Market forecast

Reinventing CRE

In the era of innovation and disruption, has the commercial real estate industry become a laggard?

Multiple stakeholders with varying degrees of influence and protectionism inhabit the commercial real estate industry. These stakeholders - such as real estate investment trusts, multiple-listing services, brokerages, lenders, buyers, sellers, and many service providers - have prevented the industry from strategic and impactful transformation. While this stakeholder community mostly has been resistant to change, big industry firms also tend to be risk-averse.

While consumers have benefited from significant innovations and even disruption in industries such as retail and hospitality, the property-buying process has remained relatively unchanged and cumbersome. The exception is technology that allows customers to view property details online.

To facilitate innovation, industry leaders must embrace a fundamental shift in the way they think. Stakeholders will have to adapt to shifting economic, demographic, and technological changes, as well as redefine a gamut of business processes. If they don't adapt, they could become irrelevant.

Every industry rides on some fundamental pillars. Identifying a few of these pillars for commercial real estate automatically uncovers areas that provide the greatest scope for innovation.

Creating Opportunities

Data plays a pivotal role. Whether a person buys, sells, manages, maintains, or renovates an asset, most decisions are data-centric. Key structural and transactional data on listings sites such as multiple listing services, Zillow, and CoStar are only a fraction of the records.

Data supports complex transactions, available from multiple sources, such as tax records, insurance information, mortgage loans, credit reports, economic activity, demographic records, and lifestyle databases. The creation, collection, analysis, and distribution of this data remain mired in resource-intensive processes, which can further compromise its accuracy and accessibility.

Opportunity 1: The area of data processing and information dissemination is crucial to decision-making. Innovation here will have a large impact on key areas of the value chain.

The industry relies heavily on interparty transactions between intermediaries, such as title companies, public agencies, escrow agents, trustees, banks, and attorneys. These transactions slow the process of closing a deal while increasing cost. Transactions have numerous interfaces, and participants must navigate through fees, agencies, and documents.

Opportunity 2: In the final analysis, real estate is about closing deals. The smoother the process, the easier the closing. Innovation that optimizes, automates, reduces, or eliminates these transactional steps will resonate across the industry.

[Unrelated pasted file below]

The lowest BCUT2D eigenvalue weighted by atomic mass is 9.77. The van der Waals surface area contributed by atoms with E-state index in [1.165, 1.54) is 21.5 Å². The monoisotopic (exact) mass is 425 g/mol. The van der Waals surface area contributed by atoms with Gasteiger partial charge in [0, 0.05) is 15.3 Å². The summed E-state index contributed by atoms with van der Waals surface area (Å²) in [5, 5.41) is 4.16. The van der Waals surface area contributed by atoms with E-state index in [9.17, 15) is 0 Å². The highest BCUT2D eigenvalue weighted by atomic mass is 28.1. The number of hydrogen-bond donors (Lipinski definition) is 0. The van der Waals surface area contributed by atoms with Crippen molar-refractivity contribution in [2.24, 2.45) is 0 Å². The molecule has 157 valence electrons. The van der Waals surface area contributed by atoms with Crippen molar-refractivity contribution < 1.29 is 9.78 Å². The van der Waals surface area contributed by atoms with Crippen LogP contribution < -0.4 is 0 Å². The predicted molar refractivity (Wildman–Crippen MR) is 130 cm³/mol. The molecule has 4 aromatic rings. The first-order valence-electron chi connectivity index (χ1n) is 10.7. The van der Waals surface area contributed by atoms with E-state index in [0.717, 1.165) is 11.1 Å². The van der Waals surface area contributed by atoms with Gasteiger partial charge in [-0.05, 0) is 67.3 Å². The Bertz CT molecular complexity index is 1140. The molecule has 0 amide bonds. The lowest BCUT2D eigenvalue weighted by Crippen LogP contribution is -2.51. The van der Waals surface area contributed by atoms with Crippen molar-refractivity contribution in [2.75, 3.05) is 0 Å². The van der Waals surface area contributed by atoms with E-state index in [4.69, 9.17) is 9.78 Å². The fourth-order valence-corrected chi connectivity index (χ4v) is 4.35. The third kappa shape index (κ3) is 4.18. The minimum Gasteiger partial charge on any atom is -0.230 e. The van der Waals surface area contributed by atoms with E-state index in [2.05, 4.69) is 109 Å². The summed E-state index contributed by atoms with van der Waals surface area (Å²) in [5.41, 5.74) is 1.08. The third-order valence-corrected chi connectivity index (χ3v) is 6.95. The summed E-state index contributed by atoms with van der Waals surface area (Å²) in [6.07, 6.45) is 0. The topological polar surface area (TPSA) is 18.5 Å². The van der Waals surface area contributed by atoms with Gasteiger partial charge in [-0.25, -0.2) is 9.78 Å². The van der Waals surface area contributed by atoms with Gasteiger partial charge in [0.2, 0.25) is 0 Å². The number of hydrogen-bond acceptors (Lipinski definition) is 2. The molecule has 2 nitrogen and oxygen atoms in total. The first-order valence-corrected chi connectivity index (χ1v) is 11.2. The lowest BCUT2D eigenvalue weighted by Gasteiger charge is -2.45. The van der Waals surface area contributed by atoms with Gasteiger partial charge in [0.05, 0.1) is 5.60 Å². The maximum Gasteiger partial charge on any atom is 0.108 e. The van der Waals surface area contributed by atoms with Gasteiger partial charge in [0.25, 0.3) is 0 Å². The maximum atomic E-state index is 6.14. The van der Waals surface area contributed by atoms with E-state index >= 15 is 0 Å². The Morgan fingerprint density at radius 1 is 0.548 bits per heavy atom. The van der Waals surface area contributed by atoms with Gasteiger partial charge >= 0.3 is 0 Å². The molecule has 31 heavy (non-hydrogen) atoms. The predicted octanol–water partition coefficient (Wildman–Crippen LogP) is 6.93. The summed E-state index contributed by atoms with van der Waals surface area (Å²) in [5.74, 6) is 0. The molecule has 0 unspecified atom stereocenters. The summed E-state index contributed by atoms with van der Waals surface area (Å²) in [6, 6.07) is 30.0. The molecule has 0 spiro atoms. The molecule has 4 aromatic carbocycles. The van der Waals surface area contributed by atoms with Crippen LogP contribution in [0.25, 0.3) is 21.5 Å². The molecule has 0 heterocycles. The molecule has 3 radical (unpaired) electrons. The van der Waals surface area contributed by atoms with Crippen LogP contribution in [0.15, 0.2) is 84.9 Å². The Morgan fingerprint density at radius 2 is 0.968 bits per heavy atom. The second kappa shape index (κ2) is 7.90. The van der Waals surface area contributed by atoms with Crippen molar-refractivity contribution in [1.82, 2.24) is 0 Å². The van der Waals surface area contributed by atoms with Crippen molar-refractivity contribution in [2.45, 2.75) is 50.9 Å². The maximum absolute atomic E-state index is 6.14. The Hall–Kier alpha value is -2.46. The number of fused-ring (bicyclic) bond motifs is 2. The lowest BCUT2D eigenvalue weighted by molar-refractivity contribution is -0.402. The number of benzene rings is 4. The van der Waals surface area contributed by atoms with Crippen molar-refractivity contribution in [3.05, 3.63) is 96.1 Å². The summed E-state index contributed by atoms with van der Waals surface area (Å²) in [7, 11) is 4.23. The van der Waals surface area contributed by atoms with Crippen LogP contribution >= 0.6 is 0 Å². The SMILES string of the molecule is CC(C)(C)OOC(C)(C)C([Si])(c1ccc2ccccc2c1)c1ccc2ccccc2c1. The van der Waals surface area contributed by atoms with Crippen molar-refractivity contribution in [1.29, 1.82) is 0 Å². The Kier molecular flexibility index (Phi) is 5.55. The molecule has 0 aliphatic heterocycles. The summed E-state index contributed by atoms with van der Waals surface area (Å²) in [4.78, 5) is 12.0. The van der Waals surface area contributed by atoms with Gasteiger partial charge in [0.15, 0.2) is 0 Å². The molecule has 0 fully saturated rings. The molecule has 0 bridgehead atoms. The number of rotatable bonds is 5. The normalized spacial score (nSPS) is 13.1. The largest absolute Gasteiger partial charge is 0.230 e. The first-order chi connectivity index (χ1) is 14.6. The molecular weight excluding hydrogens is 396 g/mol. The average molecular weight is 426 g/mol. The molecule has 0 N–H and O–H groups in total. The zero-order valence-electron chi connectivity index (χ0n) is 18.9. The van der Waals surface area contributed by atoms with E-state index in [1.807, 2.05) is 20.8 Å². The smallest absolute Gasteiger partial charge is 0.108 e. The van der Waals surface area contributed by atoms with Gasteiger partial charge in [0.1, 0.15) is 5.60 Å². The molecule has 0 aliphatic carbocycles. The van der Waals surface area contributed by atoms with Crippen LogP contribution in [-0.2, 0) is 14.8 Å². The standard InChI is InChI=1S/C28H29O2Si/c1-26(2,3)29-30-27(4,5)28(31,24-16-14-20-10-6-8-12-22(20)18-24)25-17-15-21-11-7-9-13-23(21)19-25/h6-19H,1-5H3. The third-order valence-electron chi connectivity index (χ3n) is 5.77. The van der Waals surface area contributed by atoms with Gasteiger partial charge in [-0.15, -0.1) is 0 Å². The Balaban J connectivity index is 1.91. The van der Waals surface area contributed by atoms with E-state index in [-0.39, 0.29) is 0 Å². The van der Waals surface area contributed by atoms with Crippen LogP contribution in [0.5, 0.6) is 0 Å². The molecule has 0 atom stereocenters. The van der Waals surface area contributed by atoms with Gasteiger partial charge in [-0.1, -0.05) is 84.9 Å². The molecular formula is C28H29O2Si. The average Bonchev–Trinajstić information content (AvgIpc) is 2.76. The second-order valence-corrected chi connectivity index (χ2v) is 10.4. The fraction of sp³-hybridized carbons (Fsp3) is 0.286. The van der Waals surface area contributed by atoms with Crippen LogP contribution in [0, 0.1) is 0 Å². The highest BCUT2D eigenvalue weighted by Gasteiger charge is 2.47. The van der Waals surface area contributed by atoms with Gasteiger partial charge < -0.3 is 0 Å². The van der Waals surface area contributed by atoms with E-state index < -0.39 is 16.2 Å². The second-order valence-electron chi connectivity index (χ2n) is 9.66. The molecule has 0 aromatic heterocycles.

Real estate assets are plentiful, and real estate brokers abound. Which assets get sold quickly and which broker gets the business often depends on customer experience.

Today, the experience for all parties is exasperating. Changing transactional efficiency to improve the user experience must encompass ease of access to the asset; availability of information; ability to conduct business anytime and anywhere; complete transparency; and interpersonal trust.

Opportunity 3: Any innovation that enhances the customer experience will affect the entire industry positively.

Instigating Innovation

To drive innovation, use an experimental and design-thinking approach that identifies quick wins and solutions to persistent problems and limits the resources invested in launching the product. Take a long-term approach to digital transformation.

In these increasingly complex times when business moves at breakneck speed, commercial real estate practitioners can build expertise by collaborating with external partners. Gain access to talent and technologies through outsourcing to, partnering with, or funding niche ventures.

A small innovation or process improvement might contain the germ of an idea for a larger innovation. Over time, successful initiatives can be scaled up by aligning internal information technology and business organizations.

No innovation is likely to see substantial implementation without effective change management. As a result, to sustain innovation and adoption, it is important to inject a strong change-management culture and process.

Underestimating the importance of a clear plan to introduce new technology processes most certainly will hinder user adoption. Internal marketing, communications, training, and user feedback must occur in tandem with leadership support.

Gaining Relevance

Commercial real estate companies should recognize that their business models will need to evolve, stakeholder equilibrium will be challenged, and business processes will need to be reimagined. Organizations exist to serve their customers; intermediaries are a means to an end.

By considering innovative ways to assess and manage systematic change, firms will weather the fourth industrial revolution. Although we have seen incremental innovations, real disruption in the industry is just beginning.

Rupa Dutt

Rupa Dutt is a business transformation consultant in New York City. Contact her at rupadutt@gmail.com.

 

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CIRE July/August 2018

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